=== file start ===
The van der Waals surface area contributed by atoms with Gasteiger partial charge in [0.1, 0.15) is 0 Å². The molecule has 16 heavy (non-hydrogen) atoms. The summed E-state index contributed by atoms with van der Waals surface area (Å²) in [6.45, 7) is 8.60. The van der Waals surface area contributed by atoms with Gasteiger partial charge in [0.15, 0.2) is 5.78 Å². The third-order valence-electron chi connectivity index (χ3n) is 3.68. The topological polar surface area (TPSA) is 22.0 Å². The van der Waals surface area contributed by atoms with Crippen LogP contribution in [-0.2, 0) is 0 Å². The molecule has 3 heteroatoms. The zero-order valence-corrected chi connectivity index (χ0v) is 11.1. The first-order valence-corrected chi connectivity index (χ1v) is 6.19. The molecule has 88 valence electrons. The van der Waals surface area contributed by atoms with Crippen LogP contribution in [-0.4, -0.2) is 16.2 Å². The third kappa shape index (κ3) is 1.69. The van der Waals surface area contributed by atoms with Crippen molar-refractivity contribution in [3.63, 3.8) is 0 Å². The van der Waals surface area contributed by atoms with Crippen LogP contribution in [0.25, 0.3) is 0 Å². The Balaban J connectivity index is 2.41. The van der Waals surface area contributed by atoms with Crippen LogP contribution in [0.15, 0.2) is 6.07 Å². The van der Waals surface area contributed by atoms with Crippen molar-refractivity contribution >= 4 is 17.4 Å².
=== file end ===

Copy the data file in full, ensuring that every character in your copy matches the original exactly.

The van der Waals surface area contributed by atoms with Gasteiger partial charge in [0.1, 0.15) is 0 Å². The molecule has 16 heavy (non-hydrogen) atoms. The summed E-state index contributed by atoms with van der Waals surface area (Å²) in [6.45, 7) is 8.60. The van der Waals surface area contributed by atoms with Gasteiger partial charge in [0.15, 0.2) is 5.78 Å². The third-order valence-electron chi connectivity index (χ3n) is 3.68. The topological polar surface area (TPSA) is 22.0 Å². The van der Waals surface area contributed by atoms with Crippen LogP contribution in [-0.2, 0) is 0 Å². The molecule has 3 heteroatoms. The zero-order valence-corrected chi connectivity index (χ0v) is 11.1. The first-order valence-corrected chi connectivity index (χ1v) is 6.19. The molecule has 88 valence electrons. The van der Waals surface area contributed by atoms with Crippen LogP contribution in [-0.4, -0.2) is 16.2 Å². The third kappa shape index (κ3) is 1.69. The van der Waals surface area contributed by atoms with Crippen molar-refractivity contribution in [3.63, 3.8) is 0 Å². The van der Waals surface area contributed by atoms with Crippen LogP contribution in [0.25, 0.3) is 0 Å². The Balaban J connectivity index is 2.41. The van der Waals surface area contributed by atoms with Crippen LogP contribution in [0.15, 0.2) is 6.07 Å². The van der Waals surface area contributed by atoms with Crippen molar-refractivity contribution >= 4 is 17.4 Å².